A Lifetime of Boating & A Day on Chatcolet
When I woke up early Saturday morning I could hear the rain coming down, so I called Keli to see if we were still on for boating. It looked like the weather was going to keep us from a nice, calm day of paddling at Heyburn State Park. But, bad weather or not, we decided to stick with our plans and Keli, Pam and I met up at the Frameshop to get all the gear together. It poured as we were gathering up our boats and during the drive to the lake. Then, as soon as we pulled up to the boat launch, the rain stopped! The clouds in the sky broke-up a little and we started to see sun. We put our gear on, got our boats together, and headed out for a relaxed adventure.
A little information about Heyburn State Park; it’s located about an hour north of Moscow, Idaho, the home of NRS, or 45 minutes south of the city of Coeur d’Alene. The park has three connecting lakes: Lake Chatcolet, Benewah Lake, and Round Lake, all at the southern end of the much larger Coeur d’Alene Lake. We chose to paddle on Lake Chatcolet, the southern most of the three lakes. Lake Chatcolet is unique for the fact that the St. Joe River, with its raised banks, runs through the middle of it.
When we first arrived, the water was rippling but nothing serious. We headed across the lake to a channel, the St. Joe River, and started to paddle up. We saw lots of birds and a hawk, which was not very happy with how close we happened to be paddling to their nest. The day turned out to be beautiful. The sun came out and the wind died down. The only annoyance was the motor boats, flying up and down the channel, disturbing our peace and shoving us into the bank with their waves.
We paddled for about four hours up the St. Joe until we saw an old broken down cabin on the shore, when we stopped and wandered around in some really tall grass. After our little break we headed up the channel hoping to find a way out, but it just kept on going. We checked to see what time it was and decided we should probably start heading back. The wind and the light current of the submerged St. Joe were on our side, helping us make great time back to the car.
The three of us work together at NRS, and it was wonderful to be on the water with good friends, and to have one last trip with Pam before she took off for the Peace Corps. We all were on the same page the whole trip. No one was in a hurry; we just enjoyed each other’s company and where we were. That is the reason why I boat and the reason boating has been a part of my life for many, many years.
Growing up, my family and I would take two week long canoe trips all over the Northwest; from pristine Canadian lakes to the John Day River in Oregon. One of my favorite trips I went on as a child was to Myrtle Lake in Canada. I think I was 10 years old when I went on this trip. Restrictions, from the permit we were required to have, only allowed 12 of us on this immaculate lake.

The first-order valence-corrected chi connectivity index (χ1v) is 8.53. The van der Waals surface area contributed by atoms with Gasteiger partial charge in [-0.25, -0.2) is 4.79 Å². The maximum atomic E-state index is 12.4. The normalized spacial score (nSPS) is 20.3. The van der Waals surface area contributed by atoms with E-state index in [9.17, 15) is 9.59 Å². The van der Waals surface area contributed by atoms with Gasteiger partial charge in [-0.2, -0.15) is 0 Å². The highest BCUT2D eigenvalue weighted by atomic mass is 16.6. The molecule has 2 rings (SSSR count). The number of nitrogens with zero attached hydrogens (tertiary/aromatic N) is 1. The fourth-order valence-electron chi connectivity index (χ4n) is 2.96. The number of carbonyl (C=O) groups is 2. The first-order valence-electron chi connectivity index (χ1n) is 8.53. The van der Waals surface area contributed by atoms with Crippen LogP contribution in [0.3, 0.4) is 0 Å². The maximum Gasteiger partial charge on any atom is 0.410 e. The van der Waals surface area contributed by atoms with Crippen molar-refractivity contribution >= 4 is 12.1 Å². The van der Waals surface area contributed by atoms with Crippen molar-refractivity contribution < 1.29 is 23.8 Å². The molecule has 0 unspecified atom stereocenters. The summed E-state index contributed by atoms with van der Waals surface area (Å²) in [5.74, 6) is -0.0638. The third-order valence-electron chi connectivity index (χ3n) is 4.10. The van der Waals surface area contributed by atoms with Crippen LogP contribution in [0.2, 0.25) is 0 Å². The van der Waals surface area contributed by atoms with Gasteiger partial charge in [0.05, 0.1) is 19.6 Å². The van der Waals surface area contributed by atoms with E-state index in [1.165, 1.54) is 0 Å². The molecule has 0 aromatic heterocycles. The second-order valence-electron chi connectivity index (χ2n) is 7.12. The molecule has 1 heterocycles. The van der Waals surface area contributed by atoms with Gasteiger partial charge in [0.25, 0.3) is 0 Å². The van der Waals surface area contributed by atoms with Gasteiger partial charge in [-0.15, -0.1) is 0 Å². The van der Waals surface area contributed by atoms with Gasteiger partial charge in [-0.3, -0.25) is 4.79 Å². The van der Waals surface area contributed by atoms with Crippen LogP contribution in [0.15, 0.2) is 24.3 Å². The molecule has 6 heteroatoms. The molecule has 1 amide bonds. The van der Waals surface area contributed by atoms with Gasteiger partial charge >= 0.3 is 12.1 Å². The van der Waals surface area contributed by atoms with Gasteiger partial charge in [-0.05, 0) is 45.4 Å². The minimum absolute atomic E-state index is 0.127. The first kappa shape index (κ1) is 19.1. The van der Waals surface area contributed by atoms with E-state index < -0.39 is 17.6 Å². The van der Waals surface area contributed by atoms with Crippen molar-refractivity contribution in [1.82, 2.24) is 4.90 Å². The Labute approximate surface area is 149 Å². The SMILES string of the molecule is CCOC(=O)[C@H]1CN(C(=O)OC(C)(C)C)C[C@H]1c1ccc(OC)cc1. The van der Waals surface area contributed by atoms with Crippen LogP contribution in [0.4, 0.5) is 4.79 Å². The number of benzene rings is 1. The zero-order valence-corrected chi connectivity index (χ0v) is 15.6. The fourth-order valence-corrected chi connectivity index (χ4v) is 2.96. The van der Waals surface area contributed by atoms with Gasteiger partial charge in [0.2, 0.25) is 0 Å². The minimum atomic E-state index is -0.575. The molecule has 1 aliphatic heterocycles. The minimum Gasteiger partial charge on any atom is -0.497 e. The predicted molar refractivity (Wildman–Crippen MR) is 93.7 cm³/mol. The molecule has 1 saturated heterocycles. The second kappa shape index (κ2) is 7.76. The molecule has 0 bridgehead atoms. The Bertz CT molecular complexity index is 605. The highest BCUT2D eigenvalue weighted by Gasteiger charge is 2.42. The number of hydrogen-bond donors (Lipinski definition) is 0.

We portaged the canoes about two miles in from the trailhead. After we got all the gear loaded-up we started our paddle to the first spot we would camp. The scenery looked like it was painted: lush green vegetation and beautiful mirror-like water reflecting the shoreline. It was so spectacular to see a place as if I were the first person to find it. On this trip we saw moose and their calves, loon, deer, black bear and a ton of birds. There were short hiking trails we took that winded through the brush and trees. To get off the lake and into the shade of the foliage surely made the hot summer days more bearable.
The newest addition of boating in my life is white-water kayaking, and in the past year and a half I started actively participating in it. It has been such a great thrill for me. There is never an uninteresting moment for me in my whitewater kayak. I get so excited when we strap the kayaks to the top of the car and drive to the river for the weekend…the whole drive down, the group talks about how eager we all are to get our boats in the water. Whitewater kayaking has definitely amplified my passion for boating. There is always something to work on. It is a constant challenge and keeps me on my toes!
It is amazing, even as a kid, how I’ve always felt so free when I am boating. No matter if I’m on a mellow flat-water trip or play-boating on the river. Boating has built lifelong friendships and is a way to escape from the fast pace of society. If you have ever had the itch to try any type of boating, I strongly encourage you to do so.
Happy Boating and Be Safe!
NRS Customer Service